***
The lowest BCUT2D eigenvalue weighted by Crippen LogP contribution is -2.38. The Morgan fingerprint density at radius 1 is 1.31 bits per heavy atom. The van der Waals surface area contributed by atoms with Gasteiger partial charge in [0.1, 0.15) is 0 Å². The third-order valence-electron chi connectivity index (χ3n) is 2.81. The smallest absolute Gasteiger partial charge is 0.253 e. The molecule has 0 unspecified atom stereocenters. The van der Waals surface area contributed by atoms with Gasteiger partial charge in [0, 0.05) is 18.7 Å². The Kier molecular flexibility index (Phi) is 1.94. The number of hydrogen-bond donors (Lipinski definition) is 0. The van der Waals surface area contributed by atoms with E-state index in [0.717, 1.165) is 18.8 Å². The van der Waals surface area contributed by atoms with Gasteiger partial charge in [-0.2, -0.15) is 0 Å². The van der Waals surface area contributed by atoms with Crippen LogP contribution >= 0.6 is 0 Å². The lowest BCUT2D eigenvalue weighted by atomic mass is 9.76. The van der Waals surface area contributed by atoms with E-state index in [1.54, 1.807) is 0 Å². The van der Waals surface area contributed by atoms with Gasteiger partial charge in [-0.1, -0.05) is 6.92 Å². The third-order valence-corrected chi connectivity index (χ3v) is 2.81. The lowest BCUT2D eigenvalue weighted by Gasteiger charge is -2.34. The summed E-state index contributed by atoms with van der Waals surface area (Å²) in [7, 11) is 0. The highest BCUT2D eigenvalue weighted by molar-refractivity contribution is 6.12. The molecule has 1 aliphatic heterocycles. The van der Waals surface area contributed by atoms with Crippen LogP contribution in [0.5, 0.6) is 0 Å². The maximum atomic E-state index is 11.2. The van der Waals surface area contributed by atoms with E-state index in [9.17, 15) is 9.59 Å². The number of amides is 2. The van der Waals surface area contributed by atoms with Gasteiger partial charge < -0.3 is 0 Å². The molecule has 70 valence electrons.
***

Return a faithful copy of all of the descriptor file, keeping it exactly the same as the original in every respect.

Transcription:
The lowest BCUT2D eigenvalue weighted by Crippen LogP contribution is -2.38. The Morgan fingerprint density at radius 1 is 1.31 bits per heavy atom. The van der Waals surface area contributed by atoms with Gasteiger partial charge in [0.1, 0.15) is 0 Å². The third-order valence-electron chi connectivity index (χ3n) is 2.81. The smallest absolute Gasteiger partial charge is 0.253 e. The molecule has 0 unspecified atom stereocenters. The van der Waals surface area contributed by atoms with Gasteiger partial charge in [0, 0.05) is 18.7 Å². The Kier molecular flexibility index (Phi) is 1.94. The number of hydrogen-bond donors (Lipinski definition) is 0. The van der Waals surface area contributed by atoms with E-state index in [0.717, 1.165) is 18.8 Å². The van der Waals surface area contributed by atoms with Gasteiger partial charge in [-0.2, -0.15) is 0 Å². The van der Waals surface area contributed by atoms with Crippen LogP contribution >= 0.6 is 0 Å². The lowest BCUT2D eigenvalue weighted by atomic mass is 9.76. The van der Waals surface area contributed by atoms with E-state index in [1.54, 1.807) is 0 Å². The van der Waals surface area contributed by atoms with Gasteiger partial charge in [-0.1, -0.05) is 6.92 Å². The third-order valence-corrected chi connectivity index (χ3v) is 2.81. The lowest BCUT2D eigenvalue weighted by Gasteiger charge is -2.34. The summed E-state index contributed by atoms with van der Waals surface area (Å²) in [7, 11) is 0. The highest BCUT2D eigenvalue weighted by molar-refractivity contribution is 6.12. The molecule has 1 aliphatic heterocycles. The van der Waals surface area contributed by atoms with Crippen LogP contribution in [0.5, 0.6) is 0 Å². The maximum atomic E-state index is 11.2. The van der Waals surface area contributed by atoms with E-state index in [9.17, 15) is 9.59 Å². The number of amides is 2. The van der Waals surface area contributed by atoms with Gasteiger partial charge < -0.3 is 0 Å². The molecule has 70 valence electrons.